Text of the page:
PA 16-210—sSB 347
AN ACT ESTABLISHING A PROGRAM FOR COURT APPOINTED SPECIAL ADVOCATES IN CERTAIN JUVENILE COURT MATTERS
SUMMARY: This act requires the Judicial Department, within available resources, to establish a court appointed special advocate (CASA) program to provide free assistance in neglect, abuse, custody, guardianship, or family with service needs proceedings in juvenile court. The act requires the chief court administrator within the Superior Court for juvenile matters to administer the program.
A party may ask the court to appoint a CASA, or the court may do so on its own motion. CASAs have qualified immunity when acting in good faith and within the scope of their appointment.
EFFECTIVE DATE: October 1, 2016
Under the act, a CASA is a volunteer recruited, screened, trained, and supervised by a local CASA program affiliated with the National Court Appointed Special Advocates Association (NCASAA).
Access to Records
Upon appointment by the court and after obtaining any required releases to access records, a CASA must have access to (1) any party to the proceeding and (2) all relevant information or records, such as school, child care, medical, mental health, and court records and records maintained by the Department of Children and Families.
Scope of Services
Under the program, a CASA may serve as a resource to the court in determining and furthering the best interests of a child (under age 18). A CASA (1) may conduct an independent investigation of the facts associated with the filing of a petition; (2) must undertake and facilitate activities to further the child's best interests, including making recommendations to the court; and (3) may, in appropriate cases as determined by the court, undertake activities in the child's best interests until the child reaches age 21. CASAs are not allowed to replace or interfere with a child's counsel or guardian ad litem (GAL, see BACKGROUND).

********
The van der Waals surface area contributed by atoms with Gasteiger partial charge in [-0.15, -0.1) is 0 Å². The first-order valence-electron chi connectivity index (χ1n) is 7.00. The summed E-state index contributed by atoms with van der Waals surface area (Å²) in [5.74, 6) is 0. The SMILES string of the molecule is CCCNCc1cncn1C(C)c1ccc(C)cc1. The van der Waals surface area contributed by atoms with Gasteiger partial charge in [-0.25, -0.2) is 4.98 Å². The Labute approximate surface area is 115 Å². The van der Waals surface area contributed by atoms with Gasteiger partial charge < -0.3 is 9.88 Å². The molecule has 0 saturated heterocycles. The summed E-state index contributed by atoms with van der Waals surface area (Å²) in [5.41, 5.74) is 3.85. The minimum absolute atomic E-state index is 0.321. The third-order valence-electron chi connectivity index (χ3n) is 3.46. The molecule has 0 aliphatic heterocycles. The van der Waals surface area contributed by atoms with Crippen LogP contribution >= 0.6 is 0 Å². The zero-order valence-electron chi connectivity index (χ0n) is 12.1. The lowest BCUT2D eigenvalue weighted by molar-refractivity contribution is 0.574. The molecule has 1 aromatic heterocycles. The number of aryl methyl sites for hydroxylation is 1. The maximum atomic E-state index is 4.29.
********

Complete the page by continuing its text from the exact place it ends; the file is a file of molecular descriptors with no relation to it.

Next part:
Criminal History Records and Child Abuse and Neglect Registry Checks
Under the act, NCASAA or any affiliated Connecticut program, before accepting anyone to serve as a CASA, must require such person to submit to a check of the (1) state and national criminal history records and (2) state child abuse and neglect registry.
The act prohibits the Judicial Department from accepting, into its CASA program, anyone who refuses to consent to or cooperate in the processing of the required records and registry checks.
Immunity from Civil and Criminal Liability
CASAs who act in good faith and within the scope of the court's appointment have qualified, rather than total, immunity for their actions. They may only be civilly or criminally liable if their acts or omissions constitute intentional, willful, or wanton misconduct. The same is true for program staff affiliated with NCASAA who act within the scope of their employment
By law, a GAL is someone, not necessarily an attorney, the court appoints during certain proceedings to gather information and report on what he or she believes is in a person's best interest. GALs must undergo training before being appointed. The training runs for more than three full days in juvenile court and focuses on child protection. GALs are required to complete six hours of continuing education each year.
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